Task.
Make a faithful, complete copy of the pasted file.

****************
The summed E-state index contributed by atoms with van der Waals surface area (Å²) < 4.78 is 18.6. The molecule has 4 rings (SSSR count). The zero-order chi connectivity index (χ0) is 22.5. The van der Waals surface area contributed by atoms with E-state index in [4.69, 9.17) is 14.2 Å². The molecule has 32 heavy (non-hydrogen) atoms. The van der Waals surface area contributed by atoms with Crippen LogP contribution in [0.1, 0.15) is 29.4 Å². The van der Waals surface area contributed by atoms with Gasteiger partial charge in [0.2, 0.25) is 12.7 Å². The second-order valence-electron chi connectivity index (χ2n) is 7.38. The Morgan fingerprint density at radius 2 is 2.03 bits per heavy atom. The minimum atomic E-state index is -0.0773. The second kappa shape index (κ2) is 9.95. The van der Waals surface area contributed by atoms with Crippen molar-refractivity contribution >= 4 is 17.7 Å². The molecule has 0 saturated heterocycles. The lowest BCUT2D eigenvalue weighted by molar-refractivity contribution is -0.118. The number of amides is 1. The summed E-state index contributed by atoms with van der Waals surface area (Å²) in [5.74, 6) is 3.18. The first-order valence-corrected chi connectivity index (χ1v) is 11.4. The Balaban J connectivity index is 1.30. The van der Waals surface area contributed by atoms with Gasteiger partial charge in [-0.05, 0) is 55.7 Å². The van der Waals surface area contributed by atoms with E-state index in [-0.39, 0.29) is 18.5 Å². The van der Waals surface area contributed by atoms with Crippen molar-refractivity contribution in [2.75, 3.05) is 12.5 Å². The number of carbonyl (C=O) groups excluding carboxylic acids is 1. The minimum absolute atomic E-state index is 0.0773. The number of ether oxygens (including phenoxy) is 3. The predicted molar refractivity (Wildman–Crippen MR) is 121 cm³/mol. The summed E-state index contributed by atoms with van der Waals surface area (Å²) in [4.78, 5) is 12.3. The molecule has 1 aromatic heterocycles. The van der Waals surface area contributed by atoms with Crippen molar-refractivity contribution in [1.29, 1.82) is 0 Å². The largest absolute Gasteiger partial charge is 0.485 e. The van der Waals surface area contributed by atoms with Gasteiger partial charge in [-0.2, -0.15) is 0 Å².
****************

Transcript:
The summed E-state index contributed by atoms with van der Waals surface area (Å²) < 4.78 is 18.6. The molecule has 4 rings (SSSR count). The zero-order chi connectivity index (χ0) is 22.5. The van der Waals surface area contributed by atoms with E-state index in [4.69, 9.17) is 14.2 Å². The molecule has 32 heavy (non-hydrogen) atoms. The van der Waals surface area contributed by atoms with Crippen LogP contribution in [0.1, 0.15) is 29.4 Å². The van der Waals surface area contributed by atoms with Gasteiger partial charge in [0.2, 0.25) is 12.7 Å². The second-order valence-electron chi connectivity index (χ2n) is 7.38. The Morgan fingerprint density at radius 2 is 2.03 bits per heavy atom. The minimum atomic E-state index is -0.0773. The second kappa shape index (κ2) is 9.95. The van der Waals surface area contributed by atoms with Crippen molar-refractivity contribution >= 4 is 17.7 Å². The molecule has 0 saturated heterocycles. The lowest BCUT2D eigenvalue weighted by molar-refractivity contribution is -0.118. The number of amides is 1. The summed E-state index contributed by atoms with van der Waals surface area (Å²) in [5.74, 6) is 3.18. The first-order valence-corrected chi connectivity index (χ1v) is 11.4. The Balaban J connectivity index is 1.30. The van der Waals surface area contributed by atoms with Gasteiger partial charge in [-0.05, 0) is 55.7 Å². The van der Waals surface area contributed by atoms with E-state index in [-0.39, 0.29) is 18.5 Å². The van der Waals surface area contributed by atoms with Crippen molar-refractivity contribution in [2.75, 3.05) is 12.5 Å². The number of carbonyl (C=O) groups excluding carboxylic acids is 1. The minimum absolute atomic E-state index is 0.0773. The number of ether oxygens (including phenoxy) is 3. The predicted molar refractivity (Wildman–Crippen MR) is 121 cm³/mol. The summed E-state index contributed by atoms with van der Waals surface area (Å²) in [4.78, 5) is 12.3. The molecule has 1 aromatic heterocycles. The van der Waals surface area contributed by atoms with Crippen molar-refractivity contribution in [1.29, 1.82) is 0 Å². The largest absolute Gasteiger partial charge is 0.485 e. The van der Waals surface area contributed by atoms with Gasteiger partial charge in [-0.2, -0.15) is 0 Å².